The Trump administration is engaged in a range of conflicts with adversaries such as Russia and Iran, and it is simultaneously pursuing trade disputes with the EU, China and Japan. As a result, several countries are moving closer to each other, even creating unlikely partnerships. In energy, security and trade, Eurasia is becoming more united.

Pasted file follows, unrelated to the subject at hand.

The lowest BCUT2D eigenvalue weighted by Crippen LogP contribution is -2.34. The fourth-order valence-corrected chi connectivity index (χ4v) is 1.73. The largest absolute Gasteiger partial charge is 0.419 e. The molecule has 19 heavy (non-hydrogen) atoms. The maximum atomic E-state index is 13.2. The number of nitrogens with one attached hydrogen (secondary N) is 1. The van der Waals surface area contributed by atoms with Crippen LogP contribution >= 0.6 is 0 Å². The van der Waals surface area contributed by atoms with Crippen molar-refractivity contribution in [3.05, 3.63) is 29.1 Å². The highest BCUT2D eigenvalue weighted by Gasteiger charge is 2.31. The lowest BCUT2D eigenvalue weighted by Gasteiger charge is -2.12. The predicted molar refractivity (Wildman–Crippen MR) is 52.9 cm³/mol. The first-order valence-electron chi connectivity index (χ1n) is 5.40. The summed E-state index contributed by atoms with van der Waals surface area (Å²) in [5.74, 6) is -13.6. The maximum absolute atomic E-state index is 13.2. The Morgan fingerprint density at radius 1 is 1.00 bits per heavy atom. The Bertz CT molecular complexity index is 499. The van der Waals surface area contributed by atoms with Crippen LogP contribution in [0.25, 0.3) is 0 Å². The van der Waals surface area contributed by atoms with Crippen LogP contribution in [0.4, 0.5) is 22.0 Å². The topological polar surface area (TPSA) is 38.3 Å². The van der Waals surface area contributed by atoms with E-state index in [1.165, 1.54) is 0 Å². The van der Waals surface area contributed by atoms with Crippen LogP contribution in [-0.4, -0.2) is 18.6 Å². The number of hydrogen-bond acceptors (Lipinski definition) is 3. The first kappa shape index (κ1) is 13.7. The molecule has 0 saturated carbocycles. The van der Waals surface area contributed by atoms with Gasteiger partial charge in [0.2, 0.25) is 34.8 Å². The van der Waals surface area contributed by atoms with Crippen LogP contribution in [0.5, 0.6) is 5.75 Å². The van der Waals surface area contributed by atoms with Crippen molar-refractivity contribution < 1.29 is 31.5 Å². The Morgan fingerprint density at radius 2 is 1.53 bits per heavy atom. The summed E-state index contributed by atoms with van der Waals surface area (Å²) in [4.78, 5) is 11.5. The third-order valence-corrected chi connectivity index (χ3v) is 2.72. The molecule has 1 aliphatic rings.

Over time, the Eurasian plain will again become the most dynamic region of the world, leading to new trade links (as well as conflicts). As the Atlantic era is coming to an end, this region of the old Silk Road will regain prominence. This is a long-term trend that we discussed extensively elsewhere. Currently, however, U.S. president Donald Trump is pursuing a policy of confrontation that is speeding up this process.One field where this is evident is energy. Europe is even strengthening ties to Russia. Both France and Germany are going ahead with energy deals with Russia, increasing tensions with America. Iran is turning to Asian partners such as China and Russia for energy exports and investments, which will strengthen the role of the “petroyuan”.Another example of growing Eurasian integration was the recent SCO meeting. Although there were some tensions at the summit (India, for instance, did not want to endorse China’s Belt and Road Initiative), the unity of the group contrasted starkly with the tensions at the simultaneous G7 meeting. The Qingdao agreement of the SCO propagated free trade, regional development and denounced economic sanctions.Most important, however, is the increase in trade agreements. The prospect of economic headwinds resulting from American protectionism is driving countries to deepen trade relations with other partners. Examples are free trade talks in East Asia, Iran’s and China’s FTA with the Russian-led EEU. The latter deal will increase the connectivity between China’s Belt and Road Initiative and the European Union. According to the EU’s High Representative for Foreign Affairs Federica Mogherini, ties between Europe and Asia have never been so strong. She speaks out against “unilateral instincts” and “confrontation to achieve short-term goals”, a clear reference to Trump’s America First policy. Economist Paul Krugman draws an analogy with ancient Rome and speaks of the fall of the American empire. He argues that the Pax Americana rests on a soft power and free trade regime in which partners can flourish. As Trump creates conflict with partners and sees the free trade regime as a “piggybank that everyone else is robbing”, he is undermining American hegemony.Within Eurasia, new tensions will also arise, but America is currently uniting it. And perhaps it is paving the way for a future Pax Sinica.